7:55am. Rhodri wasn’t due back into the station until the following day but often he preferred to spend the time in the comforting and familiar surroundings of his office. His only friends were his work colleagues and although he thought the world of his land lady Mrs Gladstone, she had a terrible habit of capturing him and reciting all the ailments that have troubled her during the last few days. Her medical problems appeared to have the ability to move up and down her body. One day, she would be suffering from painful gums, the second a sore neck, the third, a bad back and so on until the malady had reached her feet whereupon it would repeat the process of rising again. As things went, she was actually quite fit and very active. She was a slim 56 year old and stood a dainty 5ft 2ins, 5ft 6ins when her tinted auburn hair was pilled high on her head in the latest beehive style. She insisted in wearing the latest fashion as well, which inevitably involved tight trousers and ankle socks.Advertisement
Mrs Gladstone became Mrs Gladstone when the plain Norma Riley married the dashing Captain Gladstone of the King’s Hussars. They were madly in love and if nature had been given a chance to perform its most wonderful trick they probably would have produced many little Gladstones but Adolf Hitler threw a spanner in the works and the good Captain was blown to pieces during the North African Campaign. The official telegram read ‘lost in combat’ but Gunner Clipper Bailey saw the Captain’s tank explode into tiny fragments when it got in between the starting and finishing points of a German 88mm shell. After that Mrs Gladstone never remarried but used the inheritance from the family estate and the army pension to provide food and lodgings for Rhodri, Mrs Fremantle and Odd George, who by his very actions was rarely ever seen but often heard.
Rhodri’s plan was to sneak past the door of the ever present Mrs Gladstone and escape without harm. Like a well planned military mission, Rhodri gathered his weekly washing and pushed it silently into two used pillow cases. His dirty bedding wrapped up the pillow cases and the whole lot was secured with a large bow on the top. Like gathering up pieces of broken glass, he collected his keys and tiptoed towards the well oiled door. Silently through the door and carefully down the stairs he went, remembering to distribute his weight evenly and avoid step number twelve, the one that creaked. His plan may well have worked had he remembered about step number nine which had developed a noisy crunching sound since Odd George dropped something very heavy on it two weeks ago. The wood creaked and like a coiled trapdoor spider she sprung forth.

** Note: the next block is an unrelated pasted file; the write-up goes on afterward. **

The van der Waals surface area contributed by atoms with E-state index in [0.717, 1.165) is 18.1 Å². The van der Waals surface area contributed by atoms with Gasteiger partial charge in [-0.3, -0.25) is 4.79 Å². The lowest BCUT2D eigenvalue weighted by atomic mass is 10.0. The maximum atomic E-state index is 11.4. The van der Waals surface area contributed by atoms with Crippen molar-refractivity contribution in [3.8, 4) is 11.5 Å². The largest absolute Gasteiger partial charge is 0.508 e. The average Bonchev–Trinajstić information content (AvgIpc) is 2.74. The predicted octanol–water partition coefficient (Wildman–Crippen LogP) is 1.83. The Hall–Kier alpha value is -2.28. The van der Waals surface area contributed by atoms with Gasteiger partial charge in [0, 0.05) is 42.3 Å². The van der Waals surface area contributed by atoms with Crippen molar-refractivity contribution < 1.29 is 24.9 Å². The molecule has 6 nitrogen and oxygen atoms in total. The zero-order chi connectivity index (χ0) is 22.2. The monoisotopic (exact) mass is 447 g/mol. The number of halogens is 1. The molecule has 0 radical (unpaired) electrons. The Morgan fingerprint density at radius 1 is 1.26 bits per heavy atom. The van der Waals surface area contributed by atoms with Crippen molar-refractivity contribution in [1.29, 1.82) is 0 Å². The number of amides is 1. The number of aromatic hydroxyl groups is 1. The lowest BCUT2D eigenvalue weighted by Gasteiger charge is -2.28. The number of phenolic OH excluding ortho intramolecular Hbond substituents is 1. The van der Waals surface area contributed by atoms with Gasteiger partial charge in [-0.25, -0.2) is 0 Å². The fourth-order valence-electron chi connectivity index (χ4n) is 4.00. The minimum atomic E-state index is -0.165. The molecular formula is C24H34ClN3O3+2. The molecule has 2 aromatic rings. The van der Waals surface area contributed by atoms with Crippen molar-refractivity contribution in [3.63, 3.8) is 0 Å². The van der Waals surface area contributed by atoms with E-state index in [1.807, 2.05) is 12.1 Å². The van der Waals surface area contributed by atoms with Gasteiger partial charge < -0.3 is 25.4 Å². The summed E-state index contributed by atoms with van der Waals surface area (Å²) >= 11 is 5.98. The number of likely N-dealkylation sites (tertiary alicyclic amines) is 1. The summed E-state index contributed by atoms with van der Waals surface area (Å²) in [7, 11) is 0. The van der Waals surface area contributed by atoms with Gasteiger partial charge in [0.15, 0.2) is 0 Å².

“Oh it’s you Rhodri. How was your Sister Gwen and the young un? I expect all the better for having you with them for a the day. Is this your laundry? I’ll have it done in a jiffy.” She briefly paused for breath as she took hold of his stiff white collar and neatly adjusted it so it fell in perfect symmetry with his dark green tie. “Look at the state of you, your shoulders need a good brushing, hair and heaven knows what is hanging around your collar.” The insistent Mrs Gladstone took hold of Rhodri’s right arm and with her free hand, dragged both man and laundry into her lair.
The room had a lot of wood in it. Wooden floors, wooden chairs, a wooden sideboard, a wooden table, letter racks, plate racks, hat stands, a dresser, a bureau, a cake stand, all polished regularly with beeswax. On the basis of insect productivity, several thousand bees used their labours to provide Mrs Gladstone with enough wax for a daily two hour polish.
She pushed Rhodri into a waiting chair. “Now you take your jacket off and I’ll give it a brush up and steam.”
“I really haven’t got the time Mrs Gladstone.” Her captive pleaded.
Oblivious to his words she scurried into the kitchen. “I saw your Sergeant friend the other day. What’s his name? Oh yes, Sergeant Fowler.”
“That’s Fleur, Mrs Gladstone.” He sighed.
“Yes that’s what I said, Sergeant Fowler.” She jabbered. “Now what was I going to tell you? Oh yes! He was on his way to play football or something.”
“It’s rugby Mrs Gladstone.” He mumbled hopelessly.
“He’d just popped into Millers the Butchers for a couple of slices of corned beef and I was going to get some pressed tongue when he told me you’re not due back until the 6th.” She re-appeared at the kitchen door like a wide eyed puppet. “That’s why I made a couple of dumplings to drop into your dinner tonight.” She tottered over and began to tug at his jacket. “They’ll stick to your ribs they will and fatten you up a little.”
Rhodri realised the cause was lost and sank into a state of semi-consciousness as she busied herself, pulling, pushing, brushing, steaming. He wearily sat for almost 4 hours which involved 3 cups of tea, a slice of apple pie, one and a half beef paste sandwiches and a piece of ginger parkin; the latter would have normally sent Rodders into ecstasy but this time it merely acted as a mild anaesthetic used to stave off the more graphic details of Mrs Gladstone’s many surgical happenings. Finally after lunch, Rhodri managed to make his escape buy insisting his library book had to be returned before 2pm.
Missed chapter one? Catch up with the rest of the novel here.